The "power" of an air compressor

The subtext of this title is "how to cut through bulls**t claims about compressor performance in catalogues". There's a lot of deliberately misleading claims put out.

The "power" of a compressor is how much air it can pump at a given pressure in a given time. That is its output. At the bottom line, what a compressor does is supply atmospheric air but at a raised pressure. You cram more air into a given volume than is the there is at atmospheric pressure and supply this to whatever is demanding it.

The "Free Air Delivery" (FAD)

The above is known as the "Free Air Delivery" (FAD). There would be a problem quoting this if you did not standardise the pressure. Then even if you did, you would not be able to compare the fall-off in pumping capacity of a particular compressor with increasing output pressure. So this is what FAD is about:

You quote the FAD at a particular output pressure. That would normally be 90 p.s.i, which most air tools work at.

Imagine this - with the compressor running and supplying air at the stated pressure:

The volume of the air which is now back at atmospheric pressure is the Free Air Delivery. Divide that volume by the time it took for the compressor to pump it and you have the rate of FAD.

The traditional unit of the rate of FAD in Britain and America is Cubic Feet of air per Minute (c.f.m.).

You can expect certain FAD rates from certain classes of compressor. In the UK the most powerful single-phase motor you can connect to the domestic mains is 3HP (3 horse-power). A portable 3HP compressor will pump about 7 c.f.m. at 90 p.s.i.. An stationary good quality garage compressor will deliver about 10.5 c.f.m. at 90 p.s.i.. With a two-stage compressor with intercooling between the stages you can get a 25% higher FAD for the same motor power - an option which will cost you about 40% more but is for real.

How you "cheat" to give higher output figures

In at number one is quoting the displacement of the compressor, not the air it delivers. If you multiply the volume of the cylinder(s) by the number of times they reciprocate in one minute (= the crankshaft rotational speed), you will get the displacement. This is higher than the actual air delivered. This is because some of the air is not pushed into the tank of the compressor because of the back-pressure of air in the tank. Taking my compressor: its FAD is 7 c.f.m. at 90 p.s.i., whereas its swept volume is 11 c.f.m.. That is the typical ratio of FAD to swept volume for a single-stage compressor.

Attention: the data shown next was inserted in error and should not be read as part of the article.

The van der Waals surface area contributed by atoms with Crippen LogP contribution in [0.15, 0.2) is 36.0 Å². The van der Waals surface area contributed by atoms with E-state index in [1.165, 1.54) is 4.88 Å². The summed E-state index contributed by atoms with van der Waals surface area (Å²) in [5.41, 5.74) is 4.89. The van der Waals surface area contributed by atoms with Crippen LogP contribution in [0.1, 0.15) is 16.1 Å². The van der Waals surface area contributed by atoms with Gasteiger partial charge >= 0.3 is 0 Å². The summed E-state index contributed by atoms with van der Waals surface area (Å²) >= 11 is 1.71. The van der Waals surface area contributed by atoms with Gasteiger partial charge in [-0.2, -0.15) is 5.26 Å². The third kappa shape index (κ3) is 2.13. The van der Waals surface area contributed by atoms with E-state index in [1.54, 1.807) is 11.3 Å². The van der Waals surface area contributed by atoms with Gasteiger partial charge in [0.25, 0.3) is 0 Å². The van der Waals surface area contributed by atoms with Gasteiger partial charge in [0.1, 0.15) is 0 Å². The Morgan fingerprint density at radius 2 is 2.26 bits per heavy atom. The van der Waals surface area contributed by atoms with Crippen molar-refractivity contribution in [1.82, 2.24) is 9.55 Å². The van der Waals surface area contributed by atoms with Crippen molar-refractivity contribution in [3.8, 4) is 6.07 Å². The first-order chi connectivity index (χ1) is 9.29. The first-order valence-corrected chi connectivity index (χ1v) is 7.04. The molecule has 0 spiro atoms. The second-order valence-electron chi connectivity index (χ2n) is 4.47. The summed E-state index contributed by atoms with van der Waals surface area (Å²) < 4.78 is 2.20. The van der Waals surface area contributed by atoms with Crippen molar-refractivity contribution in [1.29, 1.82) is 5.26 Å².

In at number two is quoting the FAD but at a lower pressure like 30 p.s.i.. That figure will be low double figures of percent higher than the FAD at 90 p.s.i., for a good compressor. If the compressor is not very good and struggles at a proper working pressure like 90 p.s.i. then the difference could be greater; a reason for quoting at this lower pressure.

Outright creating a fiction is another possibility

Even with true FAD, not all things are equal

Knowing that FAD at 90 p.s.i. is the standard for rating a compressor, you can create a very cheap machine which will sound just fine compared to the performance of a machine from a reputable manufacturer. But it won't last long. And here is how you do it. You take a cheaper smaller inadequately powerful motor and throw more load on it than it is supposed to take. Then you couple it to a smaller cheaper compressor (pump) and spin it at the maximum it will take in order to get a lot of air out of it. The machine is not going to last very long. You are paying a bit less for a lot less than if you got a proper well-specified machine.

(Richard Smith, June 2005)